Another problem with forging a tungsten carbide is its fumes during heating. Due to the content of nickel and chromium, these fumes may present a health hazard that can even trigger asthma. Don’t think if you don’t have asthma that you are safe. Even low exposure can cause health problems. Note that also breathing any dust or mist containing tungsten carbide may be dangerous. To prevent this, you should have good ventilation in the shop, wear a good-quality respirator during work, and wear protective gloves. As always, proper clothing is required.

Down below is a video of a guy trying to forge a piece of tungsten carbide.

As you can see in the video, he is using a regular coal forge which is simply not enough. He couldn’t do anything to that piece of metal.

Pros and Cons of Tungsten Carbide Sword

Pros of tungsten carbide sword

  • Super hard
  • Super sharp

Cons of tungsten carbide sword

  • Very brittle
  • Bad edge retention
  • Heavy
  • Not flexible
  • Not suitable for cutting hard materials

What About Mixing It With Titanium?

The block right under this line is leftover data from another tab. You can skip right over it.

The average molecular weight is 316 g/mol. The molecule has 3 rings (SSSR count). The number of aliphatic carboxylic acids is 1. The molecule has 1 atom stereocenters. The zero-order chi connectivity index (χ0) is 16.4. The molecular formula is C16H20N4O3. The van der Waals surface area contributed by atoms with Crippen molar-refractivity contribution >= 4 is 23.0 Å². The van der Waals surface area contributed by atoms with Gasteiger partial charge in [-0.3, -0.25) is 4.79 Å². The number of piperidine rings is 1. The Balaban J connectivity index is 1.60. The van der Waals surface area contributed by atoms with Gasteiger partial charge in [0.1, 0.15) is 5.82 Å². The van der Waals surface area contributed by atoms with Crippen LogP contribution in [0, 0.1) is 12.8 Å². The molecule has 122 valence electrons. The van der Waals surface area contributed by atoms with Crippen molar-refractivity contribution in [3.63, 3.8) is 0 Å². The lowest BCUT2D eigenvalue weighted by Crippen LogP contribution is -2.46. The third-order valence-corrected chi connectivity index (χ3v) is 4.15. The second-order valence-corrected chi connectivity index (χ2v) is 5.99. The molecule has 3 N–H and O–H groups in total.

Since tungsten carbide by itself cannot produce a good-quality sword, there may be other options which include mixing it with another alloy. One that comes to my mind is titanium.

Mixing tungsten carbide with titanium for making a sword is possible but the quality would be questioned. The body made from titanium would be flexible whereas tungsten carbide would make a great edge. Since forging these two is hard and impractical, machining out a piece of titanium and then wedging tungsten onto the edge is a better option.

Note that titanium and tungsten are commonly used in producing turbine tools and blades. Making a sword blade out of these two materials is very intriguing, however, steel alloys are still a superior option. Don’t forget that tungsten carbide is stiffer than steel, not stronger.

Final Thoughts

Ok, let’s finally give some conclusion. As you can see, making such a sword is possible but the quality would be questioned. Tungsten is simply too brittle and stiff to make a functional sword. On the other hand, tungsten would make a good kitchen knife. In fact, there are many more kitchen knives made out of tungsten than there are swords. In my opinion, steel is still a greatly superior option when it comes to swordmaking, so I would choose steel. However, if you have enough money and time for this experiment then go for it.

Recommended reading:

7 Knife Making Power Tools for Maximum Productivity
The Definite List of Knife Making Tools for Beginners

Albert from Wyoming

Hi, Albert here... Forging World is the place where I share everything I've learned (and still learning) in my 20ish years of experience in forging. Hope you like the blog and #keepforging #keeplearning